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Green v. JPMorgan Chase Bank, N.A.

United States District Court, C.D. California

August 28, 2014

JARRET A. GREEN, Plaintiff,
v.
JPMORGAN CHASE BANK, N.A.; JPMORGAN CHASE & CO.; PAUL SCHWAB; KARI JONES; DOES 1-10, inclusive, Defendants.

ORDER GRANTING DEFENDANT CHASE BANK USA, N.A.'S MOTION FOR LEAVE TO FILE A THIRD-PARTY COMPLAINT [15]

OTIS D. WRIGHT, II, District Judge.

This action arises out of a failed partnership between two lawyers, Plaintiff Jarret A. Green and Neal S. Zaslavsky. After the partnership dissolved, Green alleges that Zaslavsky committed fraud and embezzlement by using the dissolved partnership's credit cards for personal expenses including a lavish trip to Hawaii. Defendants enter the picture by allegedly failing to detect and halt the fraudulent credit-card activity. The Complaint contains numerous claims against Defendants including, but not limited to, state-law claims for fraud and intentional infliction of emotional distress and federal claims for violations of the Truth in Lending Act and Bank Secrecy Act. ( See ECF No. 1, Ex. A.)

Notably, Green has not brought claims against Zaslavsky in this action. But Defendant Chase Bank USA, N.A.[1] ("Chase") wants Zaslavsky brought in by seeking leave to file a third-party complaint for equitable indemnity and declaratory relief. For the reasons discussed below, the Court GRANTS Chase's unopposed Motion for Leave to File a Third-Party Complaint.[2] (ECF No. 15.)

Third-party practice is governed by Federal Rule of Civil Procedure 14. "A defending party may, as a third-party plaintiff, serve a summons and complaint on a nonparty who is or may be liable to it for all or part of the claim against it." Fed.R.Civ.P. 14(a)(1). It is not sufficient that a third-party claim is related or arises out of the same set of facts. United States v. One 1977 Mercedes Benz, 708 F.2d 444, 452 (9th Cir. 1983), cert. denied, 464 U.S. 1071 (1984). A "third-party claim may be asserted only when the third party's liability is in some way dependent on the outcome of the main claim and the third party's liability is secondary or derivative." Id. (emphasis added); see also Stewart v. Am. Int'l Oil & Gas Co., 845 F.2d 196, 199-200 (9th Cir. 1988); Krainski v. Mill, 356 Fed.Appx. 951, 952 (9th Cir. 2009). The decision to permit the impleader of a third-party defendant rests within the sound discretion of the trial court. Sw. Adm'rs, Inc. v. Rozay's Transfer, 791 F.2d 769, 777 (9th Cir. 1986); see also Fed.R.Civ.P. 14 advisory committee notes.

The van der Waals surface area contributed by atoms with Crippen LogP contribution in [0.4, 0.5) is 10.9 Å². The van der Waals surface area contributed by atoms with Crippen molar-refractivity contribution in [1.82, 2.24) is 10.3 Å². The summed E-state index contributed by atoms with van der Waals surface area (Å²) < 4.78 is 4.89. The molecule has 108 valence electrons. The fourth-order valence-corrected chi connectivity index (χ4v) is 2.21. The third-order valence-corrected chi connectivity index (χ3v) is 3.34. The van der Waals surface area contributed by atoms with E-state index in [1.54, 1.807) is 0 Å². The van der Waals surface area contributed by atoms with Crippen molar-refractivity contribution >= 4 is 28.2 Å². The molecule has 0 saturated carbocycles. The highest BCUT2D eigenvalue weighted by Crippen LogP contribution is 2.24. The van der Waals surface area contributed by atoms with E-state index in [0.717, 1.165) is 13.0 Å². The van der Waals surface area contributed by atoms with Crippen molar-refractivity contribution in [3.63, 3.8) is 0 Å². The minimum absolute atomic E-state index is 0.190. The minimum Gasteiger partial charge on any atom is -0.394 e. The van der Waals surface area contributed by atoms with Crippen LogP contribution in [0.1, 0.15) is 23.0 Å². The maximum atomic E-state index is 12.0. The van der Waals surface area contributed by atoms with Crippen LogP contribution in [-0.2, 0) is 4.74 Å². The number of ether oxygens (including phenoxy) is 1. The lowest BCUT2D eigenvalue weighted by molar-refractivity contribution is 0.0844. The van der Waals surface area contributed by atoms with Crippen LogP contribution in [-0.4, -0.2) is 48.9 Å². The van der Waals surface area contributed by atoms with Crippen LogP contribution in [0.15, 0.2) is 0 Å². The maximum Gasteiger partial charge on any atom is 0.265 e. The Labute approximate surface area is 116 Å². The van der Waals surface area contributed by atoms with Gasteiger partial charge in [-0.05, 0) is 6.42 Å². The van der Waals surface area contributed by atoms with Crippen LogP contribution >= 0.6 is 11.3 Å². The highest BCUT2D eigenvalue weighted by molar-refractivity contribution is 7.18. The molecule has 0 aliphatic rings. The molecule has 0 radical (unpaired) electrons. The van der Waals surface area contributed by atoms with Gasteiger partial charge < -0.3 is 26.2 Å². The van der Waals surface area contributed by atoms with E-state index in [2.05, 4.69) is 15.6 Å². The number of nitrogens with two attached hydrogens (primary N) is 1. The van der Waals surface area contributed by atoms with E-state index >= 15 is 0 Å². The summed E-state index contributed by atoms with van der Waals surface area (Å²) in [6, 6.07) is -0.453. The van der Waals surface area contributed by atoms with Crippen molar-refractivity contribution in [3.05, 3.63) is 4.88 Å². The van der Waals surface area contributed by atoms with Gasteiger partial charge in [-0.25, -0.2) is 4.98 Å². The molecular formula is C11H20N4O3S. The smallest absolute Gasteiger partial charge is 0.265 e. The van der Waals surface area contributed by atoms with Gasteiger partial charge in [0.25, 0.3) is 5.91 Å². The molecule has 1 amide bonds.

The Court finds that impleader of Zaslavsky is proper under Rule 14. As Chase points out, Zaslavsky's alleged fraud and embezzlement triggered all of the events that Green alleges caused him harm. Moroever, Chase limits its third-party complaint to claims for equitable indemnity and declaratory relief, requesting to transfer all or some of its potential liability for damages to Zaslavsky. Since Chase does not seek additional relief from Zaslavsky, the third-party action is entirely dependent on the outcome of the present lawsuit, and thus impleader is appropriate.

Moreover, impleader is unlikely to prejudice any of the existing parties to the suit as the Motion is unopposed and both Green and Chase will need to subpoena and depose Zaslavsky for this case. Zaslavsky is also likely to be called as a witness at trial. In addition, impleader will not confuse the issues at trial or cause undue delay. This action is in its early stages, and the facts surrounding Zaslavsky's liability in the proposed third-party action will clearly overlap with the facts at issue in this action.

Accordingly, the Court GRANTS Chase's Motion for Leave to File a Third-Party Complaint. (ECF No. 15.) Chase shall file the third-party complaint against Zaslavsky no later than 7 days from the date of this Order.

IT IS SO ORDERED.


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